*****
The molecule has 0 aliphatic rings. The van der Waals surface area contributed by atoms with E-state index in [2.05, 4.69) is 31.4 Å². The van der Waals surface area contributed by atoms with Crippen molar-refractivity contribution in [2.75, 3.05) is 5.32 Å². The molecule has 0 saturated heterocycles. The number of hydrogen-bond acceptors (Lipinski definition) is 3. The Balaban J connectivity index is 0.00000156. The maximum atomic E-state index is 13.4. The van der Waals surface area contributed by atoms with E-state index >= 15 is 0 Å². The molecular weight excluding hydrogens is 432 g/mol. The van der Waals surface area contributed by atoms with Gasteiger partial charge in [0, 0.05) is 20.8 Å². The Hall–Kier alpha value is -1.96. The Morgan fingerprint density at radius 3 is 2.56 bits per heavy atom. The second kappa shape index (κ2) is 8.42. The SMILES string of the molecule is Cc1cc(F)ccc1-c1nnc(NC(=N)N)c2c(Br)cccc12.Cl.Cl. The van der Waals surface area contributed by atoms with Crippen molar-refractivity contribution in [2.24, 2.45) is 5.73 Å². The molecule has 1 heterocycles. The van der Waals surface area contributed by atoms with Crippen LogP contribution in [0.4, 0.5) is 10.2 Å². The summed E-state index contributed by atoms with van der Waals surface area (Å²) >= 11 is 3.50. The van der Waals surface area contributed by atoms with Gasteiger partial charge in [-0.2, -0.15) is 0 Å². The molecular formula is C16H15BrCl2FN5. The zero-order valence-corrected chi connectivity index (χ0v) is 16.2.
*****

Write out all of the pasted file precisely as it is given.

The molecule has 0 aliphatic rings. The van der Waals surface area contributed by atoms with E-state index in [2.05, 4.69) is 31.4 Å². The van der Waals surface area contributed by atoms with Crippen molar-refractivity contribution in [2.75, 3.05) is 5.32 Å². The molecule has 0 saturated heterocycles. The number of hydrogen-bond acceptors (Lipinski definition) is 3. The Balaban J connectivity index is 0.00000156. The maximum atomic E-state index is 13.4. The van der Waals surface area contributed by atoms with E-state index >= 15 is 0 Å². The molecular weight excluding hydrogens is 432 g/mol. The van der Waals surface area contributed by atoms with Gasteiger partial charge in [0, 0.05) is 20.8 Å². The Hall–Kier alpha value is -1.96. The Morgan fingerprint density at radius 3 is 2.56 bits per heavy atom. The second kappa shape index (κ2) is 8.42. The SMILES string of the molecule is Cc1cc(F)ccc1-c1nnc(NC(=N)N)c2c(Br)cccc12.Cl.Cl. The van der Waals surface area contributed by atoms with Crippen molar-refractivity contribution in [2.24, 2.45) is 5.73 Å². The molecule has 1 heterocycles. The van der Waals surface area contributed by atoms with Crippen LogP contribution in [0.4, 0.5) is 10.2 Å². The summed E-state index contributed by atoms with van der Waals surface area (Å²) >= 11 is 3.50. The van der Waals surface area contributed by atoms with Gasteiger partial charge in [-0.2, -0.15) is 0 Å². The molecular formula is C16H15BrCl2FN5. The zero-order valence-corrected chi connectivity index (χ0v) is 16.2.